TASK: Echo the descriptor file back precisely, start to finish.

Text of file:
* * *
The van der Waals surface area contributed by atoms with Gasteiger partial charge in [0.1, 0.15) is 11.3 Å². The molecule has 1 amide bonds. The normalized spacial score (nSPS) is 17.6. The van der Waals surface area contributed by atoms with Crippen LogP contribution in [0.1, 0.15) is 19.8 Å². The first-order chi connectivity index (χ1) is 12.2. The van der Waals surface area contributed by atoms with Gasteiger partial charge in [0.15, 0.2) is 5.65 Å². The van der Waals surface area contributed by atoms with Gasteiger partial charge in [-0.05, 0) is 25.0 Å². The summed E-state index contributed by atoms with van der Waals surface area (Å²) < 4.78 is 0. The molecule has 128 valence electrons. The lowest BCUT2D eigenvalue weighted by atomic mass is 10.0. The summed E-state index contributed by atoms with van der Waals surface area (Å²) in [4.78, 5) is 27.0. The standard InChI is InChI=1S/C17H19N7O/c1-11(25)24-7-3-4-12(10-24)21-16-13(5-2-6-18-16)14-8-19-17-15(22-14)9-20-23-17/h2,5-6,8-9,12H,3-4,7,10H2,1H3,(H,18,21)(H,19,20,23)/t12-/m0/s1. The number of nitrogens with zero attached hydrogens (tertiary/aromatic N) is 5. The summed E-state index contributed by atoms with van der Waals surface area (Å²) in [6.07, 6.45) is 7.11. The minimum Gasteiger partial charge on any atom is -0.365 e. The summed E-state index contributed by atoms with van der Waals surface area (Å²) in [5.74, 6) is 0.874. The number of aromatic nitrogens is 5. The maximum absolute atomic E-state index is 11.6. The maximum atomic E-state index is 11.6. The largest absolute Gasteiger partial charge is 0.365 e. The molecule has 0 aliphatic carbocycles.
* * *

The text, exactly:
The van der Waals surface area contributed by atoms with Gasteiger partial charge in [0.1, 0.15) is 11.3 Å². The molecule has 1 amide bonds. The normalized spacial score (nSPS) is 17.6. The van der Waals surface area contributed by atoms with Crippen LogP contribution in [0.1, 0.15) is 19.8 Å². The first-order chi connectivity index (χ1) is 12.2. The van der Waals surface area contributed by atoms with Gasteiger partial charge in [0.15, 0.2) is 5.65 Å². The van der Waals surface area contributed by atoms with Gasteiger partial charge in [-0.05, 0) is 25.0 Å². The summed E-state index contributed by atoms with van der Waals surface area (Å²) < 4.78 is 0. The molecule has 128 valence electrons. The lowest BCUT2D eigenvalue weighted by atomic mass is 10.0. The summed E-state index contributed by atoms with van der Waals surface area (Å²) in [4.78, 5) is 27.0. The standard InChI is InChI=1S/C17H19N7O/c1-11(25)24-7-3-4-12(10-24)21-16-13(5-2-6-18-16)14-8-19-17-15(22-14)9-20-23-17/h2,5-6,8-9,12H,3-4,7,10H2,1H3,(H,18,21)(H,19,20,23)/t12-/m0/s1. The number of nitrogens with zero attached hydrogens (tertiary/aromatic N) is 5. The summed E-state index contributed by atoms with van der Waals surface area (Å²) in [6.07, 6.45) is 7.11. The minimum Gasteiger partial charge on any atom is -0.365 e. The summed E-state index contributed by atoms with van der Waals surface area (Å²) in [5.74, 6) is 0.874. The number of aromatic nitrogens is 5. The maximum absolute atomic E-state index is 11.6. The maximum atomic E-state index is 11.6. The largest absolute Gasteiger partial charge is 0.365 e. The molecule has 0 aliphatic carbocycles.